Decision on toxic waste disposal soon: Chidambaram
Talks are on with a German firm for disposal of toxic waste left at the Union Carbide plant in the aftermath of the 1984 disaster.
Bhopal: Talks are on with a German firm for disposal of toxic waste left at the Union Carbide plant in the aftermath of the 1984 disaster after Madhya Pradesh, Gujarat and Maharashtra declined to allow its destruction in their territory, Home Minister P Chidambaram said on Tuesday.
Chidambaram, who heads the Group of Ministers on Bhopal, told reporters that the Madhya Pradesh government was in talks with German company GIZ International which had shown interest in disposal of the waste.
GIZ International has come forward with a proposal to airlift the toxic waste and dispose it of in Germany.
The state government will soon make a presentation before the Centre on the issue and seek its final nod, he said.
The GoM, also comprising Union ministers Salman Khurshid and V Narayanasamy, is here to meet Bhopal gas victims and activists today, after the Supreme Court asked it last month to take a decision on the disposal of toxic waste left in the aftermath of the disaster in 1984 which had claimed thousands of lives.
"The Centre had spoken to the governments of Madhya Pradesh, Gujarat and Maharashtra but all of them refused to allow disposal of the toxic waste," the Home Minister, who later visited the Bhopal memorial hospital, constituted for gas tragedy victims, said.
Chidambaram said at first the disposal was meant to be done at Ankleshwar in Gujarat, then at Pithampur in Madhya Pradesh and later on at Taluja in Maharashtra. However, the disposal could not be carried out at any of these places due to opposition from the respective state governments.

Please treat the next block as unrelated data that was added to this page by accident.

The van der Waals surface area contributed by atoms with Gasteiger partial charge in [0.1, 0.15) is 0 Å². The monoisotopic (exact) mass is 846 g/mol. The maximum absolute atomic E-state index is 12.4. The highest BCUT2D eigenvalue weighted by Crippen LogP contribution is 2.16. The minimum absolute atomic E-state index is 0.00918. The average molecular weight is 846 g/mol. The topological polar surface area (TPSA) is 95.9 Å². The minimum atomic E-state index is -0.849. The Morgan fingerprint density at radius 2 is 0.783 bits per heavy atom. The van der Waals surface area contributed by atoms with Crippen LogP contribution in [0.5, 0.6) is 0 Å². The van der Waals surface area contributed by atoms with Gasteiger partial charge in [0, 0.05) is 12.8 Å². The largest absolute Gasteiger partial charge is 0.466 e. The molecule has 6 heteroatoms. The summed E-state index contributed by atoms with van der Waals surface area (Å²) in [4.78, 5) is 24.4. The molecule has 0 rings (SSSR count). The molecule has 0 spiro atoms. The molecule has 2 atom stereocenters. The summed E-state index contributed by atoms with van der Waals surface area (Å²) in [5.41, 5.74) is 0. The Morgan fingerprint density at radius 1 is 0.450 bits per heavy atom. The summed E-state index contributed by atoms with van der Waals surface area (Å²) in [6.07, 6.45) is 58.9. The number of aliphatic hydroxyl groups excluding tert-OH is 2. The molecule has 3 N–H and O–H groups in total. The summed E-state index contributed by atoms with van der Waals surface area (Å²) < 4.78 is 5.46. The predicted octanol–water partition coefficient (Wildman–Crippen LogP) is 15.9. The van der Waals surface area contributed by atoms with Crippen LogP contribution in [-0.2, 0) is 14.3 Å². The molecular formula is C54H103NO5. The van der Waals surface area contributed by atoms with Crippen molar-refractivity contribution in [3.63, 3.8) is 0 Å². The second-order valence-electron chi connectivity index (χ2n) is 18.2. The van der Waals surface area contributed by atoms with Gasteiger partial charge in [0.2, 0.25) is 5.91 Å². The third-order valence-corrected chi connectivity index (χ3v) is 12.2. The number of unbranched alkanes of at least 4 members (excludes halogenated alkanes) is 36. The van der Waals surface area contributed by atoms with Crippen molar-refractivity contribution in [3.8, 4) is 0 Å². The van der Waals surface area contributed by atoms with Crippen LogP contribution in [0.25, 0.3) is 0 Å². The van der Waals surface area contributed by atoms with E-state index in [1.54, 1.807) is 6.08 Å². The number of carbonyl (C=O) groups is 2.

Under attack over inadequate relief to the victims of the tragedy, Chidambaram said, "It would be totally wrong to say that nothing had been done for the Bhopal gas tragedy victims since the GoM came into existence."
"The GoM has been formed for some limited purposes and its brief is not to go beyond them. The brief includes adequate compensation for the victims and handling cases related to the disaster," he said.
Answering questions about the extradition of then CEO of Union Carbide Corporation, Warren Anderson, the Minister said Anderson was now about 90 and was suffering from various problems including old age and debility.
Under these circumstances, it remains to be seen what can actually be done for Anderson`s extradition, he said.
The three Union Ministers visited the Bhopal Memorial Hospital and Research Centre (BMHRC) to take stock of the situation there.
Referring to BMHRC, Chidambaram said it was earlier being run by a trust but now it has been taken over by the Union Ministry of Public Health and Family Welfare.
The Minister admitted BMHRC was facing many problems like shortage of doctors and equipment.
The members of organisation representing gas victims showed black flags to the GoM to protest the delay in solving their problems.